Air Pollution Essay: Greenhouse Gases and Climate Change

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Air pollution and greenhouse gases are the reason for the planet as it is today; the reason why we see campaigns flooding the media informing us to ‘switch off’, ‘save the planet’ and ‘turn down the heat’ and the reason why the government is trying to develop a successful scheme, such as the carbon tax scheme, to reduce air pollution caused by major industries. Air pollution and greenhouse gases are the two immediate causes of global warming and climate change. Air pollution occurs when chemicals or particulate matter enter the atmosphere. They can cause damage to living organisms on the planet, as well as destruction to the natural and synthetic environment (Energy 2008). Greenhouse gases are gases in the atmosphere that…show more content…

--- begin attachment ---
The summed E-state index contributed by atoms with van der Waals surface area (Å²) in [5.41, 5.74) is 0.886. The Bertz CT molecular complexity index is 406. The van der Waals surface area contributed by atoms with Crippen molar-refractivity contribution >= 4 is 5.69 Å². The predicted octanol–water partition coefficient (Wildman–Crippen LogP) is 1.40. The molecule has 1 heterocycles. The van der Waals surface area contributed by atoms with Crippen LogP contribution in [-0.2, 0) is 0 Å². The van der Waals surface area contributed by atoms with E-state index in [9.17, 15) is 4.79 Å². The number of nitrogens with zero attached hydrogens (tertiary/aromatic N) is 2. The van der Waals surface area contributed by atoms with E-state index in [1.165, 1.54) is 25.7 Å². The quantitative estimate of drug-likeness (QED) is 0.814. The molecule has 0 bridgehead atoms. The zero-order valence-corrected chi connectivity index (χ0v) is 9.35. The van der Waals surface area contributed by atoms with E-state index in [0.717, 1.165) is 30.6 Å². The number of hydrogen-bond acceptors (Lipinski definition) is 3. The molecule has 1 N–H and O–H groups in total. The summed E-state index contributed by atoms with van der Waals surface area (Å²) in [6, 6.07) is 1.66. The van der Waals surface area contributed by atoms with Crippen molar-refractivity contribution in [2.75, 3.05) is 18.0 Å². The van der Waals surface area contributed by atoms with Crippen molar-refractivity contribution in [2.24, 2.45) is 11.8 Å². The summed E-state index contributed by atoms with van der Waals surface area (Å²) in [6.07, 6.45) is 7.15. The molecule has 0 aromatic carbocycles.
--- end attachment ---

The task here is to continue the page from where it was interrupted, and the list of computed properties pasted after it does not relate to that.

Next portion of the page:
Aerosols absorb and reflect sunlight, which increases the atmospheric temperature, enhancing greenhouse warming. There are two main classifications of air pollutants; primary, those emitted directly into the atmosphere, and secondary pollutants, those that form in the air when primary pollutants interact and react. Air pollution is most commonly caused by anthropogenic emission, the most predominant being the burning of fossil fuels. Other major causes of air pollution include chemical processing, agriculture, airborne particles and Volatile Organic Compounds (VOC’s) (Irina Ignatova 2008). Air pollution does occur naturally as well, from volcanic eruptions, water vapour, animal resuscitation and lightening fires. Air composition changes regularly, depending on the place, season and weather, as well as for many other reasons (NSW Gvt. 2008). The most prevalent air pollutants, as established by the Australian Government, are; carbon monoxide, lead, nitrogen dioxide, ozone, particles and sulfur dioxide (2. Aust. Gvt. 2009.). Carbon monoxide occurs in the atmosphere naturally at low levels, and is mainly sourced from volcanoes and bushfires. It is emitted from anthropogenic sources by exhaust emissions and some industrial activities (2. Aust. Gvt. 2009). Since approximately 1950, anthropogenic sources of CO2 have escalated, as Figure 1 below demonstrates. Figure 1: Trends in Atmospheric Concentrations and Anthropogenic Emissions of Carbon
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